The following essay was originally published in The Social Significance of the Modern Drama. Emma Goldman. Boston: Richard G. Badger, 1914. pp. 45-51.
The Father portrays the tragedy of a man and a woman struggling for the possession of their child. The father, a cavalry captain, is intellectual, a freethinker, a man of ideas. His wife is narrow, selfish, and unscrupulous in her methods when her antagonism is wakened.
Other members of the family are the wife's mother, a Spiritualist, and the Captain's old nurse, Margret, ignorant and superstitious. The father feels that the child would be poisoned in such an atmosphere:
THE CAPTAIN: This house is full of women who all want to have their say about the child. My mother-in-law wants to make a Spiritualist of her. Laura wants her to be an artist; the governess wants her to be a Methodist, old Margret a Baptist, and the servant-girls want her to join the Salvation Army! It won't do to try to make a soul in patches like that. I, who have the chief right to try to form her character, am constantly opposed in my efforts. And that's why I have decided to send her away from home.
But it is not only because the Captain does not believe in "making a soul in patches," that he wants to rescue the child from the hot-house environment, nor because he plans to make her an image of himself. It is rather because he wants her to grow up with a healthy outlook on life.
THE CAPTAIN: I don't want to be a procurer for my daughter and educate her exclusively for matrimony, for then if she were left unmarried she might have bitter days. On the other hand, I don't want to influence her toward a career that requires a long course of training which would be entirely thrown away if she should marry. I want her to be a teacher. If she remains unmarried she will be able to support herself, and at any rate she wouldn't be any worse off than the poor school-masters who have to share their salaries with a family. If she marries she can use her knowledge in the education of her children.
While the father's love is concerned with the development of the child, that of the mother is interested mainly in the possession of the child. Therefore she fights the man with every means at her command, even to the point of instilling the poison of doubt into his mind, by hints that he is not the father of the child. Not only does she seek to drive her husband mad, but through skillful intrigue she leads every one, including the Doctor, to believe that he is actually insane. Finally even the old nurse is induced to betray him: she slips the straitjacket over him, adding the last touch to the treachery. Robbed of his faith, broken in spirit and subdued, the Captain dies a victim of the Earth Spirit -- of motherhood, which slays the man for the sake of the child. Laura herself will have it so when she tells her husband, "You have fulfilled your function as an unfortunate necessary father and breadwinner. You are not needed any longer, and you must go."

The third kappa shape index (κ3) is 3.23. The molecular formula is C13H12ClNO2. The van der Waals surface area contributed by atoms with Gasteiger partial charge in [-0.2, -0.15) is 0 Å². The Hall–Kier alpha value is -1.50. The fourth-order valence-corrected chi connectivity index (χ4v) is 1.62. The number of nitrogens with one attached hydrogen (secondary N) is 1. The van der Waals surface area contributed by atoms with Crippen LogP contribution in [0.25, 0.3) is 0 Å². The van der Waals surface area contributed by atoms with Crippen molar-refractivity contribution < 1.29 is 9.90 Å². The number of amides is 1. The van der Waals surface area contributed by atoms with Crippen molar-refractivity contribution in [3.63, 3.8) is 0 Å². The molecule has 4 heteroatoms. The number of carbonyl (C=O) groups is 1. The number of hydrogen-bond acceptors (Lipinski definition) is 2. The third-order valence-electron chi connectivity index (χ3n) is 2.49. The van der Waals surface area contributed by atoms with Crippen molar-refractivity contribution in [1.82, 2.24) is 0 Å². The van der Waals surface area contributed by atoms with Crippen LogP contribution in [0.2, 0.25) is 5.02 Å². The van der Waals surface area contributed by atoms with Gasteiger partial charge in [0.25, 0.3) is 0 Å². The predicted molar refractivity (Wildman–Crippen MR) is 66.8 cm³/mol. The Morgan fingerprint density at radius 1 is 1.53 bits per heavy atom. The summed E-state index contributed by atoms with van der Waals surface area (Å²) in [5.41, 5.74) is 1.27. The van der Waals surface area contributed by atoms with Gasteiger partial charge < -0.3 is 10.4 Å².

Critics have pronounced The Father an aberration of Strindberg's mind, utterly false and distorted. But that is because they hate to face the truth. In Strindberg, however, the truth is his most revolutionary significance.
The Father contains two basic truths. Motherhood, much praised, poetized, and hailed as a wonderful thing, is in reality very often the greatest deterrent influence in the life of the child. Because it is not primarily concerned with the potentialities of character and growth of the child; on the contrary, it is interested chiefly in the birth-giver -- that is, the mother. Therefore, the mother is the most subjective, self-centered and conservative obstacle. She binds the child to herself with a thousand threads which never grant sufficient freedom for mental and spiritual expansion. It is not necessary to be as bitter as Strindberg to realize this. There are of course exceptional mothers who continue to grow the child. But the average mother is like the hen with her brood, forever fretting about her chicks if they venture a step away from the coop. The mother enslaves with kindness -- a bondage harder to bear and more difficult to escape than the brutal fist of the father.